Hotels are a great place to crash if you have the cash. They are designed so that when you arrive, it’s almost as if you have a brand new room, or at least an exceptionally clean one. It’s amazing how many other people could have passed through the room before you, how many could have slept between the same sheets, but have left no visible trace of themselves.
Besides basic amenities like running water, a bed, a bathroom and a roof, hotels contain a certain level of anonymity. In a hotel, especially one far from home, a person can transmogrify into anything they want and others are none the wiser. Every stranger is another character, and since the number of days stayed in a hotel varies from guest to guest, there is always a rotating cast on hand.
Cruise ships are an interesting variation on hotels. Whereas a hotel room is usually a home base for a visited area, a room on a cruise ship is a floating, moving castle. The only catch is that for many days of the trip it is a closed system, kind of like a Bio-dome, until ports of call.
Everyone on a cruise ship determines their own level of involvement in the ship’s social hierarchy; one can be a recluse or a cruise ship celebrity. In my experience, cruise ship friends are like friends met abroad: once the trip is over, so is the fair-weather, and the connection that was made disappears as soon as the shared circumstance does.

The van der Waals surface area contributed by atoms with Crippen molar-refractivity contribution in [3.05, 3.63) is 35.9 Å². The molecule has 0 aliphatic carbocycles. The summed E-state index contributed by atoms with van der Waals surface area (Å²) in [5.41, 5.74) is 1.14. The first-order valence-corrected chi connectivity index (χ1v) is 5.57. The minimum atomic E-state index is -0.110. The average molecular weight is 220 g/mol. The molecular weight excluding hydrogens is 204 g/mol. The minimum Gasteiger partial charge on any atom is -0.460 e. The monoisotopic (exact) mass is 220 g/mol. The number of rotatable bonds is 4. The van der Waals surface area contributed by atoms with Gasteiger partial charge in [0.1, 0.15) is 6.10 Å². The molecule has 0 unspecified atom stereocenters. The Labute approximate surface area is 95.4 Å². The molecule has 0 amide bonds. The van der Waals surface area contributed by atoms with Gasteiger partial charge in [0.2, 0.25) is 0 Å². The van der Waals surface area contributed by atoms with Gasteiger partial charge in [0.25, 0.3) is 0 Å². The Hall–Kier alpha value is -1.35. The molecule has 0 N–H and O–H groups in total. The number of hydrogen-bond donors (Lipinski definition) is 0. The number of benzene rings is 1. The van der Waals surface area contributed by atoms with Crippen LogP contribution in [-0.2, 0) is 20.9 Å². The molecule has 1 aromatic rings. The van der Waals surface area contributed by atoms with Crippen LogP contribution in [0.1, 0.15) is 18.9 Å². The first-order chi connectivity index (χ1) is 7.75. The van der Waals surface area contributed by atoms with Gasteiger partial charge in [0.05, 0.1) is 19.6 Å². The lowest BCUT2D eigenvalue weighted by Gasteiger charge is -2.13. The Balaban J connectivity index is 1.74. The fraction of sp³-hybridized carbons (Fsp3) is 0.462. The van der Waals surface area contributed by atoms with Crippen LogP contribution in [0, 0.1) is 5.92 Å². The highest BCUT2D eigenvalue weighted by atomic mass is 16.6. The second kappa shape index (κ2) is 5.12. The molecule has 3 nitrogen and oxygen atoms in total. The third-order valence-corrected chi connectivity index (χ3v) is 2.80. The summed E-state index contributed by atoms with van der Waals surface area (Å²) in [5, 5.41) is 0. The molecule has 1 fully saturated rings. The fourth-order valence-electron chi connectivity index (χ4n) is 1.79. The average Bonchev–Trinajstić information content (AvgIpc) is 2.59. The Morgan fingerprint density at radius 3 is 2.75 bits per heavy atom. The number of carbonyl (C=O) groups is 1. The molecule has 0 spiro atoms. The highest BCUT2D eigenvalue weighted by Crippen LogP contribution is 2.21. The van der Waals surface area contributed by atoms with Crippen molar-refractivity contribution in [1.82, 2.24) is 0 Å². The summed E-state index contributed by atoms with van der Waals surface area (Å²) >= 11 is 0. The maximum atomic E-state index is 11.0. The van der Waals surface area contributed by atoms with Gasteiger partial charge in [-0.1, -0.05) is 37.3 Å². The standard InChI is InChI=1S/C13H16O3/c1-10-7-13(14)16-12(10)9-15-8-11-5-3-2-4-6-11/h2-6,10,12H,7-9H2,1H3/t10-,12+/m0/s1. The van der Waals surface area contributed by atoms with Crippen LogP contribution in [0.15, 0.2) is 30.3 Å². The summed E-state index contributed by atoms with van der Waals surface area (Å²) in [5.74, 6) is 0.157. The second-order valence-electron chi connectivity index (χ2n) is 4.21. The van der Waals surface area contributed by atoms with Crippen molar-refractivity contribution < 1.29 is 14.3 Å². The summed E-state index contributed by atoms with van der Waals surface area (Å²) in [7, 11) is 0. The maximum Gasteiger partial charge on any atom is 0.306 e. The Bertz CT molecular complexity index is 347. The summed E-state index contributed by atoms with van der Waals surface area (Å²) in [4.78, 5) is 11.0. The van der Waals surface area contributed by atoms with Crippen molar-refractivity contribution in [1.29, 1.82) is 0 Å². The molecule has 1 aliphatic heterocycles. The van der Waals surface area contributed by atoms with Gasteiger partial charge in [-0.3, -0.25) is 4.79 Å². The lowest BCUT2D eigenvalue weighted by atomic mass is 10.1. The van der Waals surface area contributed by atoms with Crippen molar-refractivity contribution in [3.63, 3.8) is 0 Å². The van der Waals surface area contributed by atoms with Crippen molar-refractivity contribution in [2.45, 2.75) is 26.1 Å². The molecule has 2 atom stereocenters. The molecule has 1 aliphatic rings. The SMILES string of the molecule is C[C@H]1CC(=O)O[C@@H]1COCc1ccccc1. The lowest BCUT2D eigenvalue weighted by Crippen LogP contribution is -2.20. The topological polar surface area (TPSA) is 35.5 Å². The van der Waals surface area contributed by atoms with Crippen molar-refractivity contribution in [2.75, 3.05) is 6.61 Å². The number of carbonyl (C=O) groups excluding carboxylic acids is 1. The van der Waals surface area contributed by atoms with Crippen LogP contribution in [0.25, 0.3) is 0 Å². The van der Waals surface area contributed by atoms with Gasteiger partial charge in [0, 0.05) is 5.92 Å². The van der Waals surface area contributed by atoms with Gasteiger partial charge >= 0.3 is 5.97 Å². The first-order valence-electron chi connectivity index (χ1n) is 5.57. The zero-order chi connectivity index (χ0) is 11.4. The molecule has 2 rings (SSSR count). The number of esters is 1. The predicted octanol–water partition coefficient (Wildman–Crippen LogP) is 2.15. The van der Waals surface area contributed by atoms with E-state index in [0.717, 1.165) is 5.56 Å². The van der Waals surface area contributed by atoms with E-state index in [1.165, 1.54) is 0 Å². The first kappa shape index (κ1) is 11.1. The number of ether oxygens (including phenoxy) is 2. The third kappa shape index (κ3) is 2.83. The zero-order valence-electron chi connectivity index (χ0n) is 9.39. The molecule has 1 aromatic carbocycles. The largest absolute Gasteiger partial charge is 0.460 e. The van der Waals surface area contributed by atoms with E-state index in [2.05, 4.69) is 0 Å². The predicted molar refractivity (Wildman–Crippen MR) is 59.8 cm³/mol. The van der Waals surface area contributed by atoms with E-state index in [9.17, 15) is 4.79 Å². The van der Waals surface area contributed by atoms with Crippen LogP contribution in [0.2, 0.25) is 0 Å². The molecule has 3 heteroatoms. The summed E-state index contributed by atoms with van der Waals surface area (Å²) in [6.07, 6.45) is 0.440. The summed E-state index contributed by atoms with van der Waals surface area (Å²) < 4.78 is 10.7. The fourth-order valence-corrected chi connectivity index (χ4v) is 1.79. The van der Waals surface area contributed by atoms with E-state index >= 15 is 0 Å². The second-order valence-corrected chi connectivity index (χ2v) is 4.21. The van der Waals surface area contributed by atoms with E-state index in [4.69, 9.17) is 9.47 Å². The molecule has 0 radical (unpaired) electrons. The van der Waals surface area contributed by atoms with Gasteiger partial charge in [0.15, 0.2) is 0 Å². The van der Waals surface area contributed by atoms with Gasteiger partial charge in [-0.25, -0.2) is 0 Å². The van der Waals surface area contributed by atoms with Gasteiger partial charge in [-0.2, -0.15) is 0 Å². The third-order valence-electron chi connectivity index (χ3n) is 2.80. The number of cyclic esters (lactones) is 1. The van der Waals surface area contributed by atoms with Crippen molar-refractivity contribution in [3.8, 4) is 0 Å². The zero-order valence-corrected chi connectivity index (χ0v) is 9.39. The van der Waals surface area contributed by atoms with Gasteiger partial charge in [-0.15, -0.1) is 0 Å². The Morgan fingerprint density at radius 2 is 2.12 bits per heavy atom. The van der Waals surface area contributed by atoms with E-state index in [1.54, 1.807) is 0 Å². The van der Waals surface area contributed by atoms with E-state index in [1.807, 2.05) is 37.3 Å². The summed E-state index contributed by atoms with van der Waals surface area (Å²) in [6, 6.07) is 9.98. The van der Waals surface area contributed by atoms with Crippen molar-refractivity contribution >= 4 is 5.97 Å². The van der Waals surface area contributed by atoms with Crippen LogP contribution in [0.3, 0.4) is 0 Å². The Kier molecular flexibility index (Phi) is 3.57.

Hotels and the like are often depicted as seedy places. The sketchiest corners of human imagination seem to play themselves out with the bedbugs and cockroaches, semen-stains and noises. Hotel rooms are the “private away from the private”; they are places that can be taken advantage of because of their neutrality, because they are no one’s home.
Obviously, there are some hotel proprietors who live at their hotels; they have their homes and businesses all in one location. But the swanky hotels, like the ones in any big city, don’t really belong to anyone in the home sense. They are places built by real estate moguls and stock owners to boost profit margins. They are homes owned and taken care of by a crew of mercenary housekeepers who keep house for phantoms and faceless guests.
I’m a big fan of hotels. They give license to relax and be and do whatever it is I want and also provide a comfortable place to rest. Whenever my family arrived at a hotel when I was younger, I always felt like it was our destination. I didn’t care about the place. Hotels provided a needed escapism. They’re not about who you can become, they’re about who you’re trying to leave behind.